Page:Paine--Lost ships and lonely seas.djvu/286

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of cloth for the slave market, and the wanton pirates had tired of the game before they got into the lower holds. Captain Snelgrave moved ashore and found a comfortable refuge in the house of Captain Glynn.

Retribution now overtook that truculent pirate, the boatswain, who had first attempted to blow out the brains of Captain Snelgrave and then to slice him in his hammock. He fell very ill of tropical fever and rum, and realizing that he had come to the end of his cable, he sent for the skipper and implored forgiveness. It is solemnly recorded that "this man fell into a delirium the same night and died before the morning, cursing God his maker in such a frightful manner that it affected several of the pirates who were yet novices in that mode of life, and they came privately, in consequence, to obtain Captain Snelgrave's advice how they should get out of their evil course. A proclamation of pardon had been issued to all pirates who surrendered before July 1, 1719, and the captain advised them to embrace the pardon so tendered."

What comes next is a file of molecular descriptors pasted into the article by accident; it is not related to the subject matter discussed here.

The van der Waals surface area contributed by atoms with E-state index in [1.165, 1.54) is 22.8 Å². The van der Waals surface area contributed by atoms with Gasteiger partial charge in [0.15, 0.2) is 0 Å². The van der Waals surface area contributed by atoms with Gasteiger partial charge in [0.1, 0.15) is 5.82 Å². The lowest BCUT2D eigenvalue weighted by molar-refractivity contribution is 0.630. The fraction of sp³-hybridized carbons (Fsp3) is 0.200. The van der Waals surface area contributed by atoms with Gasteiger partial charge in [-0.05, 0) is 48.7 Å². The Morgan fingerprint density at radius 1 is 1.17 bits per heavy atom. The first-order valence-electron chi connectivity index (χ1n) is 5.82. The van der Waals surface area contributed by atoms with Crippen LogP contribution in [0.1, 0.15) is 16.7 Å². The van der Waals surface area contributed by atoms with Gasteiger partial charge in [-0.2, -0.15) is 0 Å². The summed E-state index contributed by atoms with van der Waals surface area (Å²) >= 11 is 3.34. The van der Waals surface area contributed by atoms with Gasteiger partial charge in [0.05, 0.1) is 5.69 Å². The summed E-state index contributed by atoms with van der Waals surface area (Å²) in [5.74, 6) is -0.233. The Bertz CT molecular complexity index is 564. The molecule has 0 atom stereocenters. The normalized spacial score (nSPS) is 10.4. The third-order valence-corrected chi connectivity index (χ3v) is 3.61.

Still refusing to accept the gift of a purloined ship, the captain persuaded the pirates to remove all his cargo ashore, which they cheerfully did and built a shelter to cover it. Then they busied themselves at the task of arming the Bird for their own wicked